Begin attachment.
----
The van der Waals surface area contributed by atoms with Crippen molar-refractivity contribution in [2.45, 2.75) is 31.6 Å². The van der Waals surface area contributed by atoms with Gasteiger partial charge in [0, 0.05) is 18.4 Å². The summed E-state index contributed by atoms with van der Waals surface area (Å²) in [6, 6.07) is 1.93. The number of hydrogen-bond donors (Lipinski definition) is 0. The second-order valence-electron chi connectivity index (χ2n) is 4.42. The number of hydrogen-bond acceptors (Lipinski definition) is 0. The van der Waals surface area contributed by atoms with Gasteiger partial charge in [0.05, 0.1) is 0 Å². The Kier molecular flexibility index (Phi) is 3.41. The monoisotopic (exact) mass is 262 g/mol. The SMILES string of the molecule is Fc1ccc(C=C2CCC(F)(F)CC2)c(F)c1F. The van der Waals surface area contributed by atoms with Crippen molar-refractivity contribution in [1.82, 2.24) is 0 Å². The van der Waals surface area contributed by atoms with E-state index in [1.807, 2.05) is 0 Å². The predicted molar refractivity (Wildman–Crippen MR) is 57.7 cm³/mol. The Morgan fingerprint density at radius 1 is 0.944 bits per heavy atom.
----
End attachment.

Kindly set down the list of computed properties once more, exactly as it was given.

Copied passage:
The van der Waals surface area contributed by atoms with Crippen molar-refractivity contribution in [2.45, 2.75) is 31.6 Å². The van der Waals surface area contributed by atoms with Gasteiger partial charge in [0, 0.05) is 18.4 Å². The summed E-state index contributed by atoms with van der Waals surface area (Å²) in [6, 6.07) is 1.93. The number of hydrogen-bond donors (Lipinski definition) is 0. The second-order valence-electron chi connectivity index (χ2n) is 4.42. The number of hydrogen-bond acceptors (Lipinski definition) is 0. The van der Waals surface area contributed by atoms with Gasteiger partial charge in [0.05, 0.1) is 0 Å². The Kier molecular flexibility index (Phi) is 3.41. The monoisotopic (exact) mass is 262 g/mol. The SMILES string of the molecule is Fc1ccc(C=C2CCC(F)(F)CC2)c(F)c1F. The van der Waals surface area contributed by atoms with Crippen molar-refractivity contribution in [1.82, 2.24) is 0 Å². The van der Waals surface area contributed by atoms with E-state index in [1.807, 2.05) is 0 Å². The predicted molar refractivity (Wildman–Crippen MR) is 57.7 cm³/mol. The Morgan fingerprint density at radius 1 is 0.944 bits per heavy atom.